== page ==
Exterior view of a Walmart store on August 23, 2020 in North Bergen, New Jersey. Walmart saw profits jump in the last quarter as e-commerce sales increased during the coronavirus pandemic.
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A jury found Walmart broke the law by firing a longtime employee with Down syndrome. Now the US Commission for Employment Equality wants the judge to warn the country’s largest private employer to prevent this from happening again.
In a motion filed Friday, the federal agency said Walmart should be placed under stricter scrutiny over the next five years and required to make clear in company policies that employees with disabilities are entitled to accommodations. reasonable.
Additionally, the EEOC said, Walmart should be required to display a sign regarding the lawsuit and its actions in more than 100 stores. A draft of the memo, which the EEOC wrote and shared with the judge, explains why the company was wrong to fire longtime employee Marlo Spaeth – and uses it as a warning about the consequences of the violation of the Americans with Disabilities Act.
The federal agency is asking that the memo be posted for five years in the region where Walmart violated the ADA.
A judge will ultimately decide whether or not to grant the injunction measures.
Walmart is reviewing the case, company spokesman Randy Hargrove said.
In a previous statement, he said executives and managers at Walmart “take the support of all of our associates seriously and for people with disabilities, we regularly welcome thousands of people every year.”
Marlo Spaeth (left) was fired from Walmart in July 2015, after working there for almost 16 years. His sister, Amy Jo Stevenson, has since been engaged in a legal battle with the retail giant. She filed a discrimination complaint with the United States Equal Employment Opportunity Commission.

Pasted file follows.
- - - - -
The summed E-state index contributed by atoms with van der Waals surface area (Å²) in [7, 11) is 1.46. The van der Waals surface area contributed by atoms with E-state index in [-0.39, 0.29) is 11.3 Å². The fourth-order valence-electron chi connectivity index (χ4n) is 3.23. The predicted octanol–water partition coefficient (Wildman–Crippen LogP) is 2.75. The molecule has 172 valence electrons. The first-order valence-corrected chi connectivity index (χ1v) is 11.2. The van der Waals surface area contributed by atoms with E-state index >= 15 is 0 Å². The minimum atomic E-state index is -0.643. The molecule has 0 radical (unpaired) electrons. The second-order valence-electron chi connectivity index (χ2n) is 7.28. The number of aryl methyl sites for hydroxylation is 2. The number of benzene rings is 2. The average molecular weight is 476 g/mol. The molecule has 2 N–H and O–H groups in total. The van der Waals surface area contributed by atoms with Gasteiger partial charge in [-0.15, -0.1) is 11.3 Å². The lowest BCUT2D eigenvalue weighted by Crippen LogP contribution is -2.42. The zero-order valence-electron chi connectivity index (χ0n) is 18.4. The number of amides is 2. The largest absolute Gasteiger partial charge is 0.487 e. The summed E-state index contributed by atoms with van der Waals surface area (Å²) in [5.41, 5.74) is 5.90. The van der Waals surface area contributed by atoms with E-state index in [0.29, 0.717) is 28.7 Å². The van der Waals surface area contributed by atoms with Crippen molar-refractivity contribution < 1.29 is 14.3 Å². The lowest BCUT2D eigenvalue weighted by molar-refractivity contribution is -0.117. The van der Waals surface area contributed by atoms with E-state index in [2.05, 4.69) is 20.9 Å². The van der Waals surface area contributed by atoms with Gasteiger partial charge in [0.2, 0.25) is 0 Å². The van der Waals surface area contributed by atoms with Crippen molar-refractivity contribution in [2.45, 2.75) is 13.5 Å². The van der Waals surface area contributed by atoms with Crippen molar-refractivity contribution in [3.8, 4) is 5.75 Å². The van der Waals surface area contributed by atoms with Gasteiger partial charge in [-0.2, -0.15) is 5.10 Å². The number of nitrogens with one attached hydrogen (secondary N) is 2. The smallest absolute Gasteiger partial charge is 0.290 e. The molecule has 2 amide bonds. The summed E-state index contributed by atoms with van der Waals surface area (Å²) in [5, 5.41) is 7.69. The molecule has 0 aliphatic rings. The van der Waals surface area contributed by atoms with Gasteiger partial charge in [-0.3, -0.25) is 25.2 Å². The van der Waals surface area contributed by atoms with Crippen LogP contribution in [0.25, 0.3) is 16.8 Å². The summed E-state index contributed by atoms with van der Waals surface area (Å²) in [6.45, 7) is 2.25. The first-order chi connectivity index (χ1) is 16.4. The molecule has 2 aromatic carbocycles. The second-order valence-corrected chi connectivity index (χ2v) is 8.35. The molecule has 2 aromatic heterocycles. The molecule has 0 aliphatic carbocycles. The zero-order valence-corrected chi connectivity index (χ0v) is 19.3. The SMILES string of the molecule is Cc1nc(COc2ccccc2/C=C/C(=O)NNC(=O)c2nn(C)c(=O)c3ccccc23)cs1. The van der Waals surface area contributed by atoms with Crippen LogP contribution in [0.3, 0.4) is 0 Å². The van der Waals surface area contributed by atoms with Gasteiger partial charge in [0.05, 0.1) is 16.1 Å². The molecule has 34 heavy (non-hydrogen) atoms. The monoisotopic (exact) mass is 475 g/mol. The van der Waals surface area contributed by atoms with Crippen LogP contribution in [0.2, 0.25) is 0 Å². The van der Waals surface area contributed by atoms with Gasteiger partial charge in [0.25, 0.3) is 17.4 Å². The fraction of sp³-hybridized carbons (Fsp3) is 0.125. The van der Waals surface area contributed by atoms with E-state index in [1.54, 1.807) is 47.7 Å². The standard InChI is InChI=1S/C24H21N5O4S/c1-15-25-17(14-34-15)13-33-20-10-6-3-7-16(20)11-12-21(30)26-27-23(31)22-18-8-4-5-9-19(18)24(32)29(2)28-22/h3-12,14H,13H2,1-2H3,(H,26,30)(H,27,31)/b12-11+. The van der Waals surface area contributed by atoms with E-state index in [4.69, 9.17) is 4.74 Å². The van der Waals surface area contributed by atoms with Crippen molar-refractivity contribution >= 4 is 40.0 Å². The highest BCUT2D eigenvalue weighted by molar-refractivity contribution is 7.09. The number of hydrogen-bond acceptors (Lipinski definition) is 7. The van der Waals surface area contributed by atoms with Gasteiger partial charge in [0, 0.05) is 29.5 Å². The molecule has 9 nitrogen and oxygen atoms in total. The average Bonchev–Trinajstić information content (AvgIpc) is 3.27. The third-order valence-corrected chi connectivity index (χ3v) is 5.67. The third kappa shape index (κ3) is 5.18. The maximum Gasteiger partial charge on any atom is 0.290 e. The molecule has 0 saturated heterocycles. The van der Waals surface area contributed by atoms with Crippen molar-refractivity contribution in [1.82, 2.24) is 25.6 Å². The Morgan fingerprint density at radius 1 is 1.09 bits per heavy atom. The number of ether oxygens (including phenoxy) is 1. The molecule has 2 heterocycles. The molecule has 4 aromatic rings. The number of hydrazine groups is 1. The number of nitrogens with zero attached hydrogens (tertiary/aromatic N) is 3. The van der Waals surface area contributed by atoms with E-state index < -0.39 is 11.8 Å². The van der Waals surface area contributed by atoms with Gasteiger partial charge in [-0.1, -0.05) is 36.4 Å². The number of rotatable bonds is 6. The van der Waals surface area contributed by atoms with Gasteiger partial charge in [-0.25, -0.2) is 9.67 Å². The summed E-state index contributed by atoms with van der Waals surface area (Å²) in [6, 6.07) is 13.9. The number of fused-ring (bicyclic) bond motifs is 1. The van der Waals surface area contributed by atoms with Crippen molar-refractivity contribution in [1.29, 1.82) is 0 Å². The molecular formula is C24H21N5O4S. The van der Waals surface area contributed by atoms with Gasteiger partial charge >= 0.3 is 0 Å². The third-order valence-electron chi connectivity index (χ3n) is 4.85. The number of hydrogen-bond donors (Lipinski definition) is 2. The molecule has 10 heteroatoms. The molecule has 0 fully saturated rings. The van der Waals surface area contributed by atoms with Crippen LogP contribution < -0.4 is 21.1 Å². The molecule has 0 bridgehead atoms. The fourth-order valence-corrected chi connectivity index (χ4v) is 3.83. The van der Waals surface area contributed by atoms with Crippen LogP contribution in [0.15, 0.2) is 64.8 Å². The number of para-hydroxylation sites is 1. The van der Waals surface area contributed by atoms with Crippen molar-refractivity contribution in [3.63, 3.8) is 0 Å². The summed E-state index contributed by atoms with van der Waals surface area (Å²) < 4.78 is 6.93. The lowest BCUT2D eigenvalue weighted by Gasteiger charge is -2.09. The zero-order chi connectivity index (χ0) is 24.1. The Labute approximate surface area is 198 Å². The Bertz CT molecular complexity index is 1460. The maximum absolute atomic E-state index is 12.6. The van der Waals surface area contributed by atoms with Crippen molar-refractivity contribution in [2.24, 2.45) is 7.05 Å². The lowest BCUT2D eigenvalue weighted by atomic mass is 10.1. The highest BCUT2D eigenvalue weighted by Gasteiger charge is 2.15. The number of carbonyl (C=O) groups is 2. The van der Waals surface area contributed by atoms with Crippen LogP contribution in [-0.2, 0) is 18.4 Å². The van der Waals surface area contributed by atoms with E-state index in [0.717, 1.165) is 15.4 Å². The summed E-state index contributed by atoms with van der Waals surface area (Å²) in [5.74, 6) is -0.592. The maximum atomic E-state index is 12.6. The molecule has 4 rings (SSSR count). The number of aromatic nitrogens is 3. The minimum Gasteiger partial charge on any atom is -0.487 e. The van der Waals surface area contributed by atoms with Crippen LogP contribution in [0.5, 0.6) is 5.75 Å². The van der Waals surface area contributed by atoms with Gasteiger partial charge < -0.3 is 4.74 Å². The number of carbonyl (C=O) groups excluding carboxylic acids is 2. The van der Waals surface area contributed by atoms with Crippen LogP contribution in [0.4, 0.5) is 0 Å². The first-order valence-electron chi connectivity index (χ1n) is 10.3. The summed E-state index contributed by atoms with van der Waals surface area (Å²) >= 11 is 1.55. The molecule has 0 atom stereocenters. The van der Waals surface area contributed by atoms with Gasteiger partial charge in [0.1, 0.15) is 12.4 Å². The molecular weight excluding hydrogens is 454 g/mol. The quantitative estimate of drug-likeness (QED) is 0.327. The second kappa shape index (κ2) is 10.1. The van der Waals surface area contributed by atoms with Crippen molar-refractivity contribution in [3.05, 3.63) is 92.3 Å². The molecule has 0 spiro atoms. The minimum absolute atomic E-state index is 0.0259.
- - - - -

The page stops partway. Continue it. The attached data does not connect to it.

Amy Jo Stevenson
The EEOC and Walmart have been engaged in a legal battle for years over Spaeth’s dismissal. Spaeth, who has Down syndrome, worked for almost 16 years as a sales associate at a Walmart Supercenter in Manitowoc, a small town in eastern Wisconsin on the shores of Lake Michigan. She was fired from her job after the store started using a new computerized scheduling system, which changed her hours. Managers refused to reinstate Spaeth’s long-standing work schedule.
In July, Walmart lost the lawsuit and was ordered by the jury to pay a verdict of more than $ 125 million – one of the highest in federal agency history for a single victim. The damages were reduced by the judge to $ 300,000, the maximum allowed by law.
In Friday’s motion, the EEOC said Walmart would have to pay nearly $ 187,000 on top of that damage to make up for Spaeth’s years of lost wages. He asked the judge to demand that Walmart reinstate Spaeth as an employee or pay the equivalent of ten years’ salary instead of his reinstatement.
Yet the federal agency has also argued that pecuniary damages are not enough. He called for the strictest Walmart surveillance – and posted signs – in the area where the Spaeth store is located. The region has more than a hundred stores, according to one of the EEOC documents, but it did not specify which states and cities it covers beyond that part of Wisconsin.
In that region, he said Walmart should require ADA training for all managers and supervisors and incorporate adherence to those policies into annual performance reviews. He also said Walmart should be required to notify the EEOC within 90 days of any request to accommodate an employee’s disability and share the details of that request, including the person’s name and contact information. – as well as how Walmart responded.
The EEOC motion echoes the wishes of Spaeth’s sister, Amy Jo Stevenson.
In an interview with CNBC in July, she said her sister was broken when she lost her job. Stevenson said she wanted all Walmart employees and managers to know what happened to her sister – and understand their rights and requirements under the ADA.
“I imagine a memo from Marlo Spaeth hanging in every Walmart that says, ‘You can’t do that,’” Stevenson said.